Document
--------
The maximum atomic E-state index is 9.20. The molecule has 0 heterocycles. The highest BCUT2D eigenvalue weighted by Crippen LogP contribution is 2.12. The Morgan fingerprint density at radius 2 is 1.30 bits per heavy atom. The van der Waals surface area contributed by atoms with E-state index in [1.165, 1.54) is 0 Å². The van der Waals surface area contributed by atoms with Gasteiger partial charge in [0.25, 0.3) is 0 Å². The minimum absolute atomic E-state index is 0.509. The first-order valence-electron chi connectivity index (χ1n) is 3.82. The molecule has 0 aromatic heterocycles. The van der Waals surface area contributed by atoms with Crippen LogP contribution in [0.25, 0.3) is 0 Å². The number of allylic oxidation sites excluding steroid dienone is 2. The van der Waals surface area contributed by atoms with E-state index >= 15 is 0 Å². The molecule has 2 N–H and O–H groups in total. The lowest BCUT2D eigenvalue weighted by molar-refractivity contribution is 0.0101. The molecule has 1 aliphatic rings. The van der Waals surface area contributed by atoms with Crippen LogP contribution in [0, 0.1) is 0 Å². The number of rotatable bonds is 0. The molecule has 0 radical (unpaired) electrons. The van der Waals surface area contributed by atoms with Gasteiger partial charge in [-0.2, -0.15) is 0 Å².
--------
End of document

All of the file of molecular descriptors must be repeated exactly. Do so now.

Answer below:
The maximum atomic E-state index is 9.20. The molecule has 0 heterocycles. The highest BCUT2D eigenvalue weighted by Crippen LogP contribution is 2.12. The Morgan fingerprint density at radius 2 is 1.30 bits per heavy atom. The van der Waals surface area contributed by atoms with E-state index in [1.165, 1.54) is 0 Å². The van der Waals surface area contributed by atoms with Gasteiger partial charge in [0.25, 0.3) is 0 Å². The minimum absolute atomic E-state index is 0.509. The first-order valence-electron chi connectivity index (χ1n) is 3.82. The molecule has 0 aromatic heterocycles. The van der Waals surface area contributed by atoms with Crippen LogP contribution in [0.25, 0.3) is 0 Å². The number of allylic oxidation sites excluding steroid dienone is 2. The van der Waals surface area contributed by atoms with E-state index >= 15 is 0 Å². The molecule has 2 N–H and O–H groups in total. The lowest BCUT2D eigenvalue weighted by molar-refractivity contribution is 0.0101. The molecule has 1 aliphatic rings. The van der Waals surface area contributed by atoms with Crippen LogP contribution in [0, 0.1) is 0 Å². The number of rotatable bonds is 0. The molecule has 0 radical (unpaired) electrons. The van der Waals surface area contributed by atoms with Gasteiger partial charge in [-0.2, -0.15) is 0 Å².